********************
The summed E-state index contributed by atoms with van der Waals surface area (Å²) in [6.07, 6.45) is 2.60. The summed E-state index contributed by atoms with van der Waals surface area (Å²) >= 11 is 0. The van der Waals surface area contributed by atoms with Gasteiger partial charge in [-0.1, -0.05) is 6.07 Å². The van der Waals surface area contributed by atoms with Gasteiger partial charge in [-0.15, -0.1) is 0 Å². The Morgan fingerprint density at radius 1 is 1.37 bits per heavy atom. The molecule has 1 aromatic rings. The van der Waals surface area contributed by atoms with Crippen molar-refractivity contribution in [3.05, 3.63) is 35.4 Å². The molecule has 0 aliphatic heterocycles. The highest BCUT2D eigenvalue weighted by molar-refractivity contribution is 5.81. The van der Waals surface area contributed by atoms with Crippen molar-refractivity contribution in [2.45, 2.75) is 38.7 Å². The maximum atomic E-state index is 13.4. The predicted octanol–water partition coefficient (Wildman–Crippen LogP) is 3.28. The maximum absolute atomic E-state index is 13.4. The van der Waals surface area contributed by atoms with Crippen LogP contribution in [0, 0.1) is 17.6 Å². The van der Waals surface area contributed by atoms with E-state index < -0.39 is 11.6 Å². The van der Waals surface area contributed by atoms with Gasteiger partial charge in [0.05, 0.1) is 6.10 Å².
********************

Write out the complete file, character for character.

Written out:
The summed E-state index contributed by atoms with van der Waals surface area (Å²) in [6.07, 6.45) is 2.60. The summed E-state index contributed by atoms with van der Waals surface area (Å²) >= 11 is 0. The van der Waals surface area contributed by atoms with Gasteiger partial charge in [-0.1, -0.05) is 6.07 Å². The van der Waals surface area contributed by atoms with Gasteiger partial charge in [-0.15, -0.1) is 0 Å². The Morgan fingerprint density at radius 1 is 1.37 bits per heavy atom. The molecule has 1 aromatic rings. The van der Waals surface area contributed by atoms with Crippen molar-refractivity contribution in [3.05, 3.63) is 35.4 Å². The molecule has 0 aliphatic heterocycles. The highest BCUT2D eigenvalue weighted by molar-refractivity contribution is 5.81. The van der Waals surface area contributed by atoms with Crippen molar-refractivity contribution in [2.45, 2.75) is 38.7 Å². The maximum atomic E-state index is 13.4. The predicted octanol–water partition coefficient (Wildman–Crippen LogP) is 3.28. The maximum absolute atomic E-state index is 13.4. The van der Waals surface area contributed by atoms with Crippen LogP contribution in [0, 0.1) is 17.6 Å². The van der Waals surface area contributed by atoms with E-state index < -0.39 is 11.6 Å². The van der Waals surface area contributed by atoms with Gasteiger partial charge in [0.05, 0.1) is 6.10 Å².